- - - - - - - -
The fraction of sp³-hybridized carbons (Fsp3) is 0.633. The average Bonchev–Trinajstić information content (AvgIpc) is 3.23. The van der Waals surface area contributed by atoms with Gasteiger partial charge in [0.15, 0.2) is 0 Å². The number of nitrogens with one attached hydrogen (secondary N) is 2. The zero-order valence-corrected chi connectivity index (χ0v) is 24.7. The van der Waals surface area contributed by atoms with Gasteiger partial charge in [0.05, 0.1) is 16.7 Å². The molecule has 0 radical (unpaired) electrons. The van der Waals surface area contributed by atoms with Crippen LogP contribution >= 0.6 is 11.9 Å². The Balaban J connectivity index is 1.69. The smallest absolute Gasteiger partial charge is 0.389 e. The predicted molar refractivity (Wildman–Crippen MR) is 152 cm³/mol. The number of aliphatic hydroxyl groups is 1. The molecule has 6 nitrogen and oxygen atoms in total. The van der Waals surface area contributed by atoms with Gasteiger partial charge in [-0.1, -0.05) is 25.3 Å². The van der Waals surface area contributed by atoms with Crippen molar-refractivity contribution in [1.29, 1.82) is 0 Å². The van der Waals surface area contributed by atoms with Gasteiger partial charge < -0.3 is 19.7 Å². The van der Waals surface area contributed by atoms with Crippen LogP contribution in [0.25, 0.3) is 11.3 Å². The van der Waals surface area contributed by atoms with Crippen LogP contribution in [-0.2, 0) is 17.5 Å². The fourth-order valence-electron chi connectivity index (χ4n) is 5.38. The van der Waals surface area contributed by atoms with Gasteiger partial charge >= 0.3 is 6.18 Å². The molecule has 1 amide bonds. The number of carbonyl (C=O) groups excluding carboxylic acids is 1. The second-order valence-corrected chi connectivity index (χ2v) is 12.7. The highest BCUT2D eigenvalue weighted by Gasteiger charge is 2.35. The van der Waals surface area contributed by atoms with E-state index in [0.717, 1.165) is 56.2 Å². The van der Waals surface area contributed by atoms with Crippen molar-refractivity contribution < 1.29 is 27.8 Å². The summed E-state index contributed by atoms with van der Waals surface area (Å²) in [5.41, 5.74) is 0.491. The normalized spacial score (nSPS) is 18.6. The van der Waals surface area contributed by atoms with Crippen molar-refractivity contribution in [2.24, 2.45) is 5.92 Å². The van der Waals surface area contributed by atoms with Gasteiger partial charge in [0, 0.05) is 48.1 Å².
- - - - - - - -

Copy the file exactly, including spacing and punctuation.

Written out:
The fraction of sp³-hybridized carbons (Fsp3) is 0.633. The average Bonchev–Trinajstić information content (AvgIpc) is 3.23. The van der Waals surface area contributed by atoms with Gasteiger partial charge in [0.15, 0.2) is 0 Å². The number of nitrogens with one attached hydrogen (secondary N) is 2. The zero-order valence-corrected chi connectivity index (χ0v) is 24.7. The van der Waals surface area contributed by atoms with Gasteiger partial charge in [0.05, 0.1) is 16.7 Å². The molecule has 0 radical (unpaired) electrons. The van der Waals surface area contributed by atoms with Crippen LogP contribution >= 0.6 is 11.9 Å². The Balaban J connectivity index is 1.69. The smallest absolute Gasteiger partial charge is 0.389 e. The predicted molar refractivity (Wildman–Crippen MR) is 152 cm³/mol. The number of aliphatic hydroxyl groups is 1. The molecule has 6 nitrogen and oxygen atoms in total. The van der Waals surface area contributed by atoms with Gasteiger partial charge in [-0.1, -0.05) is 25.3 Å². The van der Waals surface area contributed by atoms with Crippen molar-refractivity contribution in [1.29, 1.82) is 0 Å². The van der Waals surface area contributed by atoms with Gasteiger partial charge < -0.3 is 19.7 Å². The van der Waals surface area contributed by atoms with Crippen LogP contribution in [0.25, 0.3) is 11.3 Å². The van der Waals surface area contributed by atoms with Crippen LogP contribution in [-0.2, 0) is 17.5 Å². The fourth-order valence-electron chi connectivity index (χ4n) is 5.38. The van der Waals surface area contributed by atoms with Gasteiger partial charge >= 0.3 is 6.18 Å². The molecule has 1 amide bonds. The number of carbonyl (C=O) groups excluding carboxylic acids is 1. The second-order valence-corrected chi connectivity index (χ2v) is 12.7. The highest BCUT2D eigenvalue weighted by Gasteiger charge is 2.35. The van der Waals surface area contributed by atoms with E-state index in [0.717, 1.165) is 56.2 Å². The van der Waals surface area contributed by atoms with Crippen molar-refractivity contribution < 1.29 is 27.8 Å². The summed E-state index contributed by atoms with van der Waals surface area (Å²) in [5.41, 5.74) is 0.491. The normalized spacial score (nSPS) is 18.6. The van der Waals surface area contributed by atoms with Crippen molar-refractivity contribution in [2.24, 2.45) is 5.92 Å². The van der Waals surface area contributed by atoms with Gasteiger partial charge in [0, 0.05) is 48.1 Å².